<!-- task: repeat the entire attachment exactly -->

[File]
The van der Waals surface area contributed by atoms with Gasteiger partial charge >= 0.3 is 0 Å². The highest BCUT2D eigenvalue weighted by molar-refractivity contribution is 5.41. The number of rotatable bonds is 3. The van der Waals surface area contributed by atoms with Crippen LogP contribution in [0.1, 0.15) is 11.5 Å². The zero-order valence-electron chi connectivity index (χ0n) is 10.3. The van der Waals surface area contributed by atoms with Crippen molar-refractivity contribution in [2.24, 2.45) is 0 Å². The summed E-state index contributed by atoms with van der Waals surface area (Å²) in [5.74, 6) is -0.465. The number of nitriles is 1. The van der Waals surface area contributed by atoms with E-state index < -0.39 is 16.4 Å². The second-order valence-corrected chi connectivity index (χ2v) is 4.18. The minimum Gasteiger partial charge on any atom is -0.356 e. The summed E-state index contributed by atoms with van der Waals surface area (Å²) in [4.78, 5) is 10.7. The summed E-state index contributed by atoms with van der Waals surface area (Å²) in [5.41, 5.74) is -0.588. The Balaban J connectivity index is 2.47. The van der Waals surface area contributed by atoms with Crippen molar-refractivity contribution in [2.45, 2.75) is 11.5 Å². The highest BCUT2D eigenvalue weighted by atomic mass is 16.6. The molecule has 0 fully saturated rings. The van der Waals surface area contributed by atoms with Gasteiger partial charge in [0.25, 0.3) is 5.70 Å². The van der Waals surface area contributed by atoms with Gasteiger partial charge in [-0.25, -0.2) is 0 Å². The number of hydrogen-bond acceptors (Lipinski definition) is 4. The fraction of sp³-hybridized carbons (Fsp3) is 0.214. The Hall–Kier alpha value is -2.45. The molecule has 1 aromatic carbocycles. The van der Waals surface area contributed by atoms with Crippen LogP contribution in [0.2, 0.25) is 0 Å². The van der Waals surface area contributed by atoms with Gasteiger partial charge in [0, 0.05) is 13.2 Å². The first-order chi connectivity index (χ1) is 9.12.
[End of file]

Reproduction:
The van der Waals surface area contributed by atoms with Gasteiger partial charge >= 0.3 is 0 Å². The highest BCUT2D eigenvalue weighted by molar-refractivity contribution is 5.41. The number of rotatable bonds is 3. The van der Waals surface area contributed by atoms with Crippen LogP contribution in [0.1, 0.15) is 11.5 Å². The zero-order valence-electron chi connectivity index (χ0n) is 10.3. The van der Waals surface area contributed by atoms with Crippen molar-refractivity contribution in [2.24, 2.45) is 0 Å². The summed E-state index contributed by atoms with van der Waals surface area (Å²) in [5.74, 6) is -0.465. The number of nitriles is 1. The van der Waals surface area contributed by atoms with E-state index < -0.39 is 16.4 Å². The second-order valence-corrected chi connectivity index (χ2v) is 4.18. The minimum Gasteiger partial charge on any atom is -0.356 e. The summed E-state index contributed by atoms with van der Waals surface area (Å²) in [4.78, 5) is 10.7. The summed E-state index contributed by atoms with van der Waals surface area (Å²) in [5.41, 5.74) is -0.588. The Balaban J connectivity index is 2.47. The van der Waals surface area contributed by atoms with Crippen molar-refractivity contribution in [2.45, 2.75) is 11.5 Å². The highest BCUT2D eigenvalue weighted by atomic mass is 16.6. The molecule has 0 fully saturated rings. The van der Waals surface area contributed by atoms with Gasteiger partial charge in [0.25, 0.3) is 5.70 Å². The van der Waals surface area contributed by atoms with Gasteiger partial charge in [-0.25, -0.2) is 0 Å². The number of hydrogen-bond acceptors (Lipinski definition) is 4. The fraction of sp³-hybridized carbons (Fsp3) is 0.214. The Hall–Kier alpha value is -2.45. The molecule has 1 aromatic carbocycles. The van der Waals surface area contributed by atoms with Crippen LogP contribution in [0.2, 0.25) is 0 Å². The van der Waals surface area contributed by atoms with Gasteiger partial charge in [0, 0.05) is 13.2 Å². The first-order chi connectivity index (χ1) is 9.12.